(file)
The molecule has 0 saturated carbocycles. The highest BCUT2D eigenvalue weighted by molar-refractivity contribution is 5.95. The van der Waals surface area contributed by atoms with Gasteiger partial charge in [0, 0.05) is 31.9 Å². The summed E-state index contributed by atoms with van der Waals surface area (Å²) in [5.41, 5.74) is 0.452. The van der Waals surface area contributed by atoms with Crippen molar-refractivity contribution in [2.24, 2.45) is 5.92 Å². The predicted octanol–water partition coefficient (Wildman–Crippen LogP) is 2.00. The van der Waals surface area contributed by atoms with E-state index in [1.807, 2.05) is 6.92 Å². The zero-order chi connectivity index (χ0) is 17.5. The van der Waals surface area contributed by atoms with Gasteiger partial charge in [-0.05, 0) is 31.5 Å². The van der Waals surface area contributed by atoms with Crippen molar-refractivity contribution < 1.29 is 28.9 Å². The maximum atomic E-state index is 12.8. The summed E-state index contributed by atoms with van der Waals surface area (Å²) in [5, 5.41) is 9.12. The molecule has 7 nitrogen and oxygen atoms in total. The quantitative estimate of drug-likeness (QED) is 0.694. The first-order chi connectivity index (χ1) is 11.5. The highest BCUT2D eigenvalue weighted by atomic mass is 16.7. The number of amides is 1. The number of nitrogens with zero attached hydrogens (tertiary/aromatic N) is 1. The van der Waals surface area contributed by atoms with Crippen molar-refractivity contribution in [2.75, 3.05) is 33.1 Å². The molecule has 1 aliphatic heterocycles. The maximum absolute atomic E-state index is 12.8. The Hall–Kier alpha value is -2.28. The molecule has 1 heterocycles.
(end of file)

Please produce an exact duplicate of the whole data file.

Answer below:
The molecule has 0 saturated carbocycles. The highest BCUT2D eigenvalue weighted by molar-refractivity contribution is 5.95. The van der Waals surface area contributed by atoms with Gasteiger partial charge in [0, 0.05) is 31.9 Å². The summed E-state index contributed by atoms with van der Waals surface area (Å²) in [5.41, 5.74) is 0.452. The van der Waals surface area contributed by atoms with Crippen molar-refractivity contribution in [2.24, 2.45) is 5.92 Å². The predicted octanol–water partition coefficient (Wildman–Crippen LogP) is 2.00. The van der Waals surface area contributed by atoms with E-state index in [1.807, 2.05) is 6.92 Å². The zero-order chi connectivity index (χ0) is 17.5. The van der Waals surface area contributed by atoms with Gasteiger partial charge in [-0.05, 0) is 31.5 Å². The van der Waals surface area contributed by atoms with Crippen molar-refractivity contribution < 1.29 is 28.9 Å². The maximum atomic E-state index is 12.8. The summed E-state index contributed by atoms with van der Waals surface area (Å²) in [5, 5.41) is 9.12. The molecule has 7 nitrogen and oxygen atoms in total. The quantitative estimate of drug-likeness (QED) is 0.694. The first-order chi connectivity index (χ1) is 11.5. The highest BCUT2D eigenvalue weighted by atomic mass is 16.7. The number of amides is 1. The number of nitrogens with zero attached hydrogens (tertiary/aromatic N) is 1. The van der Waals surface area contributed by atoms with Crippen molar-refractivity contribution in [2.75, 3.05) is 33.1 Å². The molecule has 1 aliphatic heterocycles. The maximum absolute atomic E-state index is 12.8. The Hall–Kier alpha value is -2.28. The molecule has 1 heterocycles.